Close cooperation with relevant partners has been, and will continue to be, a key part of our approach area to strengthen the protection of marine species of conservation concern.The recovery and maintenance of populationsof over half of the world’s known species of cetaceans, six of the seven marine turtle species, and the world’s largest remaining populations of dugongs across the expanse of the Pacific Ocean is strongly linked to continuing the cultures and identity of Pacific people. These species are reflected in Pacific song and history, and tales of these great animals directing and sustaining our ancestors as they moved from island to island over the years of voyaging and settling in the region.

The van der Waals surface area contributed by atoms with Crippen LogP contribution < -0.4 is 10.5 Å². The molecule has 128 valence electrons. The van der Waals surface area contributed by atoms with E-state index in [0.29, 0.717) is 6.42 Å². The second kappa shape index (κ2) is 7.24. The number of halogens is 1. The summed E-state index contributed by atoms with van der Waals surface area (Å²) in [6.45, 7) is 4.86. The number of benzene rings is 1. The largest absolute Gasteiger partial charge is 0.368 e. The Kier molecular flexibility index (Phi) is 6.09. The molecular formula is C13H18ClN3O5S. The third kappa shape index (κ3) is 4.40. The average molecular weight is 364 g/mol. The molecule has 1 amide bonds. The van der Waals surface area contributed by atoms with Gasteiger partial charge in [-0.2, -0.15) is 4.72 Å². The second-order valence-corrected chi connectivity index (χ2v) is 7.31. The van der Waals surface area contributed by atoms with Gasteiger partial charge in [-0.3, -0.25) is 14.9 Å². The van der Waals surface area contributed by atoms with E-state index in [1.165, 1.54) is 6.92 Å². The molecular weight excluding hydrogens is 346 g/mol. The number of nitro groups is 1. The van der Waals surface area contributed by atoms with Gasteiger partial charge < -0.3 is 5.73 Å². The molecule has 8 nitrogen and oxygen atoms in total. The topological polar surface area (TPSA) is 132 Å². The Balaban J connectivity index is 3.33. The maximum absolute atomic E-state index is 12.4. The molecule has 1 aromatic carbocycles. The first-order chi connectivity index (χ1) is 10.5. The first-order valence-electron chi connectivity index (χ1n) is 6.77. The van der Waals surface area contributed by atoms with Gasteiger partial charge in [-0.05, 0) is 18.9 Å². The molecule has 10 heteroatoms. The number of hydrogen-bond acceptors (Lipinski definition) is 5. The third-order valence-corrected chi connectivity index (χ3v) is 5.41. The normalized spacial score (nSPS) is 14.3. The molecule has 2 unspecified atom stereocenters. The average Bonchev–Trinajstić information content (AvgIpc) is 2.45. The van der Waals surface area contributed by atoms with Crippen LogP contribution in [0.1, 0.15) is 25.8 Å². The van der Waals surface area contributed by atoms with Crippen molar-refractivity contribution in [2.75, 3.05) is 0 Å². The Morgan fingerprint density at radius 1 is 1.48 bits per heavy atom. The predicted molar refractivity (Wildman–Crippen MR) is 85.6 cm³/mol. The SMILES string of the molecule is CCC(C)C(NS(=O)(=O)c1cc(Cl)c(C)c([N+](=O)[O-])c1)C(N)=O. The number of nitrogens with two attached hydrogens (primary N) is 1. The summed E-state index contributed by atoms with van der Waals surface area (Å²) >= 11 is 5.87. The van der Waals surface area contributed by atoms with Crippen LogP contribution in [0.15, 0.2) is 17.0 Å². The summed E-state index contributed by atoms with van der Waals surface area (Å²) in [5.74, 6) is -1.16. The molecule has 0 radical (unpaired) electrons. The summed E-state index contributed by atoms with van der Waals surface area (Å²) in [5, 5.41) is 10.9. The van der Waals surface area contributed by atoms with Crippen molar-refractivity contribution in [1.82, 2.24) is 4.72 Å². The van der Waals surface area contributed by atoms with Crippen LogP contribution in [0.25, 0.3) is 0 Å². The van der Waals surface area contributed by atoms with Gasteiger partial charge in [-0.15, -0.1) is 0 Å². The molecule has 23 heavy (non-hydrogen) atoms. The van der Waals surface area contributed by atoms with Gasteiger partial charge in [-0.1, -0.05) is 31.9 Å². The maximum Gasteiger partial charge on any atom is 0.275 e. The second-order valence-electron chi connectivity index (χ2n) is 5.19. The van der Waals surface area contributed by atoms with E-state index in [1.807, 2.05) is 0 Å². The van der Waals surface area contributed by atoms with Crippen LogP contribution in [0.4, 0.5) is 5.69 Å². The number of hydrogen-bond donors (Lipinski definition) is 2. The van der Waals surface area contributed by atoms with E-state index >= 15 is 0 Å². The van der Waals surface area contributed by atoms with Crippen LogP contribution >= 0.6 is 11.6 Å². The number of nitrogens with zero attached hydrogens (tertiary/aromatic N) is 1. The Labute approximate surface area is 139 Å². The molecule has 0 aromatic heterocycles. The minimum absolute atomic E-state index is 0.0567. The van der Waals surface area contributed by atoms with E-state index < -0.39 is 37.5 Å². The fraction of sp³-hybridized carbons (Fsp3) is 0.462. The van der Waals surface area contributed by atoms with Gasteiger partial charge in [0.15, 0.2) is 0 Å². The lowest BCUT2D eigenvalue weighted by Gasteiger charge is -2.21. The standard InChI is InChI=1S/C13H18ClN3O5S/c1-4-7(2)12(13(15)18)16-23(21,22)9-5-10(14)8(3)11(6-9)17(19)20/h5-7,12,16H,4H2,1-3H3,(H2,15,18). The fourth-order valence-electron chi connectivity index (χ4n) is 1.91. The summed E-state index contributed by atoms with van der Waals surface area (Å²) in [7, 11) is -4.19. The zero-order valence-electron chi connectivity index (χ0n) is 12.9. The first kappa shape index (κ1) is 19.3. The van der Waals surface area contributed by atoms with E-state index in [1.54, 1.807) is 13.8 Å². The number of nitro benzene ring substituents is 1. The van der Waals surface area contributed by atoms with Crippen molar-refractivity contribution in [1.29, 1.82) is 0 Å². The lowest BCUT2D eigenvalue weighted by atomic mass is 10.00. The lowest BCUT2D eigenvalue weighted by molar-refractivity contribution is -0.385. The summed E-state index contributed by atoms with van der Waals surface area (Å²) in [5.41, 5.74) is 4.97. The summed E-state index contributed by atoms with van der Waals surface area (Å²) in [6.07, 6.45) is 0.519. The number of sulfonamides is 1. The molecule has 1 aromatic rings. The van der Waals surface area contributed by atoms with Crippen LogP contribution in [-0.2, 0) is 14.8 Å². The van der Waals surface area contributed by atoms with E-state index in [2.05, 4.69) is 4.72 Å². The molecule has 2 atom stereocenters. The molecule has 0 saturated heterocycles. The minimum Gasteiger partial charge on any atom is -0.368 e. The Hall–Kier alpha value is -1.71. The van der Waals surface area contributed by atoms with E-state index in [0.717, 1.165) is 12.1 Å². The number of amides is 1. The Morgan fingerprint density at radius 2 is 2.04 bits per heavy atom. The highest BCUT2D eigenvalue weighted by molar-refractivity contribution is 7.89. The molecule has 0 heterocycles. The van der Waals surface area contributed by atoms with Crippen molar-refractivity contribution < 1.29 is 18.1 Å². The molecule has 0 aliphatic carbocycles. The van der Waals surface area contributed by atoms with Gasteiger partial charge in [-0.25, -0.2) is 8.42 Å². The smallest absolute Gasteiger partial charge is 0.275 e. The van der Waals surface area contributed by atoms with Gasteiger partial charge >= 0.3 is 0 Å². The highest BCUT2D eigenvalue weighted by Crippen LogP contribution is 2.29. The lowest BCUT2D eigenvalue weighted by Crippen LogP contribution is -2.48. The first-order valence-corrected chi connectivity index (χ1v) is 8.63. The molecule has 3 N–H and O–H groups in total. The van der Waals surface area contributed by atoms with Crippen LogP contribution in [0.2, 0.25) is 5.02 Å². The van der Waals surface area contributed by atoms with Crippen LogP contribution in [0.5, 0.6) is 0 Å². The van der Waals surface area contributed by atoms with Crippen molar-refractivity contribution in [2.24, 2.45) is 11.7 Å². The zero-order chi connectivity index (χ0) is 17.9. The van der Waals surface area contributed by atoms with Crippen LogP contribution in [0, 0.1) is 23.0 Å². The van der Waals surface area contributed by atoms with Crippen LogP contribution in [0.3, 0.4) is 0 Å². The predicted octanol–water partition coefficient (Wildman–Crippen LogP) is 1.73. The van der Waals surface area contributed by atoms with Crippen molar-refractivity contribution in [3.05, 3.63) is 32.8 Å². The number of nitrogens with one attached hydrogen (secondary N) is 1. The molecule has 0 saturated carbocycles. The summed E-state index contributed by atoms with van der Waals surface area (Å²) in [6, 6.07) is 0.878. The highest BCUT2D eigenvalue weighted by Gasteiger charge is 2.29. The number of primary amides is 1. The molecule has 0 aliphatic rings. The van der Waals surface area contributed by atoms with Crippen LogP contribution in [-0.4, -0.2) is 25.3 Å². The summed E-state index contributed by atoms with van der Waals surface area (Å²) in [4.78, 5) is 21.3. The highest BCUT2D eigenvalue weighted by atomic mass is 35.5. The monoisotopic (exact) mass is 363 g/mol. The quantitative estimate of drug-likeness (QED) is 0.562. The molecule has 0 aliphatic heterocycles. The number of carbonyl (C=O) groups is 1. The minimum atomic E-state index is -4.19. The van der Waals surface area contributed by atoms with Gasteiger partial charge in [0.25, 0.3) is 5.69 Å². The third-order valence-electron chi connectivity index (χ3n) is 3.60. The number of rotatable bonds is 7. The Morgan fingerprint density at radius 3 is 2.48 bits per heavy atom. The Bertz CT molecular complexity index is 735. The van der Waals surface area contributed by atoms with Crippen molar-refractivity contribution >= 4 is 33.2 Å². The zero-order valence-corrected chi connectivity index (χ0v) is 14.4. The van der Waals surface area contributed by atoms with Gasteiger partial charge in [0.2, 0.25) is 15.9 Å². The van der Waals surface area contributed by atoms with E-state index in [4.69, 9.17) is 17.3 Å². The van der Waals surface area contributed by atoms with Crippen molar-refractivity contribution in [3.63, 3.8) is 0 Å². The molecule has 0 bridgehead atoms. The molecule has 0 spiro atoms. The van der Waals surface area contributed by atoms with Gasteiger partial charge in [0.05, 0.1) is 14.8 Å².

This value holds true today where in many Pacific Islands cultures, the presentation of either the animal or an item derived from it denotes high respect or regard accorded to the visiting party. This is still quite visible in Fiji through the presentation of a tabua (tooth of the sperm whale) or in the Solomon Islands where dolphin teeth are a form of currency. Marine species are also highly valued for food while their shells, skin and bones are often used for jewellery and ornaments. This clearly confirms the importance of these creatures to Pacific peoples’ identities, ways of life and heritage.